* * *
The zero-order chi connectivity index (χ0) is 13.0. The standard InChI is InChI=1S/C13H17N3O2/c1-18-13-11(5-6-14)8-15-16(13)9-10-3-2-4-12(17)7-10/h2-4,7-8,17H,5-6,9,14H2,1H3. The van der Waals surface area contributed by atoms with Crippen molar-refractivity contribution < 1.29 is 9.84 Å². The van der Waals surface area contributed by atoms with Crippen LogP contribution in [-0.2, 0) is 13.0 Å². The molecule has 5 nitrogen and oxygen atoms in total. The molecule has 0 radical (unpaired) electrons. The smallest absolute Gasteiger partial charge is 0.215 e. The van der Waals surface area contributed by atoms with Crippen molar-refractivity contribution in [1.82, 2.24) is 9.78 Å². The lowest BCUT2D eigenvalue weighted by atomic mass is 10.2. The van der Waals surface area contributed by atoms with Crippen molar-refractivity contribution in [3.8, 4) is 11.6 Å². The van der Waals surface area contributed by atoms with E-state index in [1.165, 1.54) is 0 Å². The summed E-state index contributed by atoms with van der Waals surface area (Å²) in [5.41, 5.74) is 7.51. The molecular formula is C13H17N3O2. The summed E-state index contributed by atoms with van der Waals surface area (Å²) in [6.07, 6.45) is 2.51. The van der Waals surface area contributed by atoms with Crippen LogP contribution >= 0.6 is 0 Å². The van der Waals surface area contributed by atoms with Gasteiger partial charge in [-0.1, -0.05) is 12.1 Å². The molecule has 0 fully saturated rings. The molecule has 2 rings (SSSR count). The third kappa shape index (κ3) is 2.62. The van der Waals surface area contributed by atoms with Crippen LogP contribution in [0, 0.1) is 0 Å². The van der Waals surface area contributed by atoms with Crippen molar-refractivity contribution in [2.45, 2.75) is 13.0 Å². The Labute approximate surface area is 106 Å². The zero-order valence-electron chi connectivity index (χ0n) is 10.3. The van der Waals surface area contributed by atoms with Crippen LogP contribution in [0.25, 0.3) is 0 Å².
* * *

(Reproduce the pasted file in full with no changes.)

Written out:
The zero-order chi connectivity index (χ0) is 13.0. The standard InChI is InChI=1S/C13H17N3O2/c1-18-13-11(5-6-14)8-15-16(13)9-10-3-2-4-12(17)7-10/h2-4,7-8,17H,5-6,9,14H2,1H3. The van der Waals surface area contributed by atoms with Crippen molar-refractivity contribution < 1.29 is 9.84 Å². The van der Waals surface area contributed by atoms with Crippen LogP contribution in [-0.2, 0) is 13.0 Å². The molecule has 5 nitrogen and oxygen atoms in total. The molecule has 0 radical (unpaired) electrons. The smallest absolute Gasteiger partial charge is 0.215 e. The van der Waals surface area contributed by atoms with Crippen molar-refractivity contribution in [1.82, 2.24) is 9.78 Å². The lowest BCUT2D eigenvalue weighted by atomic mass is 10.2. The van der Waals surface area contributed by atoms with Crippen molar-refractivity contribution in [3.8, 4) is 11.6 Å². The van der Waals surface area contributed by atoms with E-state index in [1.165, 1.54) is 0 Å². The summed E-state index contributed by atoms with van der Waals surface area (Å²) in [5.41, 5.74) is 7.51. The molecular formula is C13H17N3O2. The summed E-state index contributed by atoms with van der Waals surface area (Å²) in [6.07, 6.45) is 2.51. The van der Waals surface area contributed by atoms with Crippen LogP contribution >= 0.6 is 0 Å². The van der Waals surface area contributed by atoms with Gasteiger partial charge in [-0.1, -0.05) is 12.1 Å². The molecule has 0 fully saturated rings. The molecule has 2 rings (SSSR count). The third kappa shape index (κ3) is 2.62. The van der Waals surface area contributed by atoms with Crippen LogP contribution in [0, 0.1) is 0 Å². The van der Waals surface area contributed by atoms with Crippen molar-refractivity contribution in [2.45, 2.75) is 13.0 Å². The Labute approximate surface area is 106 Å². The zero-order valence-electron chi connectivity index (χ0n) is 10.3. The van der Waals surface area contributed by atoms with Crippen LogP contribution in [0.25, 0.3) is 0 Å².